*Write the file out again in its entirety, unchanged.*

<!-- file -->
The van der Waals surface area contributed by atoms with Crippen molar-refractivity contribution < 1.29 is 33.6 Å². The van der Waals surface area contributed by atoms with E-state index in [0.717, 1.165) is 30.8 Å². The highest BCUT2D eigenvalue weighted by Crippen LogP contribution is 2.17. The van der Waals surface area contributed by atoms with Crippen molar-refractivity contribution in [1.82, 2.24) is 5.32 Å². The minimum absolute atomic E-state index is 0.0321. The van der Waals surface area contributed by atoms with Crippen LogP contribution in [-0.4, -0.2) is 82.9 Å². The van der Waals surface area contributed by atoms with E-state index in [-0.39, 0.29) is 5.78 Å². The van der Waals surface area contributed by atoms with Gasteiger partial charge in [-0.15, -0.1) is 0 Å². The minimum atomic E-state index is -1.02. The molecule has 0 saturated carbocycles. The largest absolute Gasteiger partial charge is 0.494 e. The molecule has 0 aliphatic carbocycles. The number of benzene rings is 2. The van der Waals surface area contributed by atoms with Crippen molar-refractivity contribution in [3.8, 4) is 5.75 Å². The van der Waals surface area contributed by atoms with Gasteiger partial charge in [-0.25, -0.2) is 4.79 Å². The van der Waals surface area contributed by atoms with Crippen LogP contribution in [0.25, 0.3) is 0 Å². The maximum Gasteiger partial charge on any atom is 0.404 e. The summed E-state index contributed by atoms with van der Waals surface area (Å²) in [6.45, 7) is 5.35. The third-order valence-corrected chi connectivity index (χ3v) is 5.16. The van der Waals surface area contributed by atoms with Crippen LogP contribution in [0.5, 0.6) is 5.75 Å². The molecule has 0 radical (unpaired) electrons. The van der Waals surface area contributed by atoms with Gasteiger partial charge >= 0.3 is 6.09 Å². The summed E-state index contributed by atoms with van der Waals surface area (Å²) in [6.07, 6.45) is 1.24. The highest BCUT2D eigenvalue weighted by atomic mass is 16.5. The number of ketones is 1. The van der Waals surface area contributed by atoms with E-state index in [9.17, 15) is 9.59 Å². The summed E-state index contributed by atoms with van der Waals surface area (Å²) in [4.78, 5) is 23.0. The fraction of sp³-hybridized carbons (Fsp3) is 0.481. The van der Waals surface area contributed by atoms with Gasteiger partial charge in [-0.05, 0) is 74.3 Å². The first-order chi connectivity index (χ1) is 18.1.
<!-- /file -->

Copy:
The van der Waals surface area contributed by atoms with Crippen molar-refractivity contribution < 1.29 is 33.6 Å². The van der Waals surface area contributed by atoms with E-state index in [0.717, 1.165) is 30.8 Å². The highest BCUT2D eigenvalue weighted by Crippen LogP contribution is 2.17. The van der Waals surface area contributed by atoms with Crippen molar-refractivity contribution in [1.82, 2.24) is 5.32 Å². The minimum absolute atomic E-state index is 0.0321. The van der Waals surface area contributed by atoms with Crippen LogP contribution in [-0.4, -0.2) is 82.9 Å². The van der Waals surface area contributed by atoms with E-state index in [-0.39, 0.29) is 5.78 Å². The van der Waals surface area contributed by atoms with Gasteiger partial charge in [-0.15, -0.1) is 0 Å². The minimum atomic E-state index is -1.02. The molecule has 0 saturated carbocycles. The largest absolute Gasteiger partial charge is 0.494 e. The molecule has 0 aliphatic carbocycles. The number of benzene rings is 2. The van der Waals surface area contributed by atoms with Crippen molar-refractivity contribution in [3.8, 4) is 5.75 Å². The van der Waals surface area contributed by atoms with Gasteiger partial charge in [-0.25, -0.2) is 4.79 Å². The van der Waals surface area contributed by atoms with Crippen LogP contribution in [0.25, 0.3) is 0 Å². The maximum Gasteiger partial charge on any atom is 0.404 e. The summed E-state index contributed by atoms with van der Waals surface area (Å²) in [6.45, 7) is 5.35. The third-order valence-corrected chi connectivity index (χ3v) is 5.16. The van der Waals surface area contributed by atoms with Crippen LogP contribution in [0.5, 0.6) is 5.75 Å². The molecule has 0 radical (unpaired) electrons. The van der Waals surface area contributed by atoms with Gasteiger partial charge >= 0.3 is 6.09 Å². The summed E-state index contributed by atoms with van der Waals surface area (Å²) in [6.07, 6.45) is 1.24. The highest BCUT2D eigenvalue weighted by atomic mass is 16.5. The number of ketones is 1. The van der Waals surface area contributed by atoms with E-state index in [9.17, 15) is 9.59 Å². The summed E-state index contributed by atoms with van der Waals surface area (Å²) in [4.78, 5) is 23.0. The fraction of sp³-hybridized carbons (Fsp3) is 0.481. The van der Waals surface area contributed by atoms with Gasteiger partial charge in [-0.05, 0) is 74.3 Å². The first-order chi connectivity index (χ1) is 18.1.